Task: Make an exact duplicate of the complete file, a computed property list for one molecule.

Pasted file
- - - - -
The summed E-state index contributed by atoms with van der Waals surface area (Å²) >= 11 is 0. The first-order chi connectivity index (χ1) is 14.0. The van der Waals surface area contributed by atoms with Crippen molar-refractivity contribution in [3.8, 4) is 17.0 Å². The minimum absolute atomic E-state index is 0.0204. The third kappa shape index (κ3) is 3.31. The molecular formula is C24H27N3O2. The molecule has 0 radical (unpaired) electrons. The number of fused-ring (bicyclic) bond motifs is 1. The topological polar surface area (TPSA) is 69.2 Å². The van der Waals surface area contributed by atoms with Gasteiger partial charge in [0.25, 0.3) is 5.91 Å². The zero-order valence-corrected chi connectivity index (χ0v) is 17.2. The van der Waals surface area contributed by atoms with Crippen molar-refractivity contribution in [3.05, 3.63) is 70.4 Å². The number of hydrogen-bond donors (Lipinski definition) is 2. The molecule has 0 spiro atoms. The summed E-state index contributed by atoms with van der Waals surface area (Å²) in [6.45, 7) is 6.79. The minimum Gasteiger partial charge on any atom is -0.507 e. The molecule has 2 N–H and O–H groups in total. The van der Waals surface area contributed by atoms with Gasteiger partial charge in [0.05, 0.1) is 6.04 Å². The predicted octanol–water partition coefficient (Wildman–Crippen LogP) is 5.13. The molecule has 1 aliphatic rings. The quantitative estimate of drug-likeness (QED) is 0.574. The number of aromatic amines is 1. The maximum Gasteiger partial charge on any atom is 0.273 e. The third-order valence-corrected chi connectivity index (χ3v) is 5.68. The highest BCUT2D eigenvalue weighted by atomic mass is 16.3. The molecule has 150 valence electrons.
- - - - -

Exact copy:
The summed E-state index contributed by atoms with van der Waals surface area (Å²) >= 11 is 0. The first-order chi connectivity index (χ1) is 14.0. The van der Waals surface area contributed by atoms with Crippen molar-refractivity contribution in [3.8, 4) is 17.0 Å². The minimum absolute atomic E-state index is 0.0204. The third kappa shape index (κ3) is 3.31. The molecular formula is C24H27N3O2. The molecule has 0 radical (unpaired) electrons. The number of fused-ring (bicyclic) bond motifs is 1. The topological polar surface area (TPSA) is 69.2 Å². The van der Waals surface area contributed by atoms with Gasteiger partial charge in [0.25, 0.3) is 5.91 Å². The zero-order valence-corrected chi connectivity index (χ0v) is 17.2. The van der Waals surface area contributed by atoms with Crippen molar-refractivity contribution in [3.05, 3.63) is 70.4 Å². The number of hydrogen-bond donors (Lipinski definition) is 2. The molecule has 0 spiro atoms. The summed E-state index contributed by atoms with van der Waals surface area (Å²) in [6.45, 7) is 6.79. The minimum Gasteiger partial charge on any atom is -0.507 e. The molecule has 2 N–H and O–H groups in total. The van der Waals surface area contributed by atoms with Gasteiger partial charge in [0.05, 0.1) is 6.04 Å². The predicted octanol–water partition coefficient (Wildman–Crippen LogP) is 5.13. The molecule has 1 aliphatic rings. The quantitative estimate of drug-likeness (QED) is 0.574. The number of aromatic amines is 1. The maximum Gasteiger partial charge on any atom is 0.273 e. The third-order valence-corrected chi connectivity index (χ3v) is 5.68. The highest BCUT2D eigenvalue weighted by atomic mass is 16.3. The molecule has 150 valence electrons.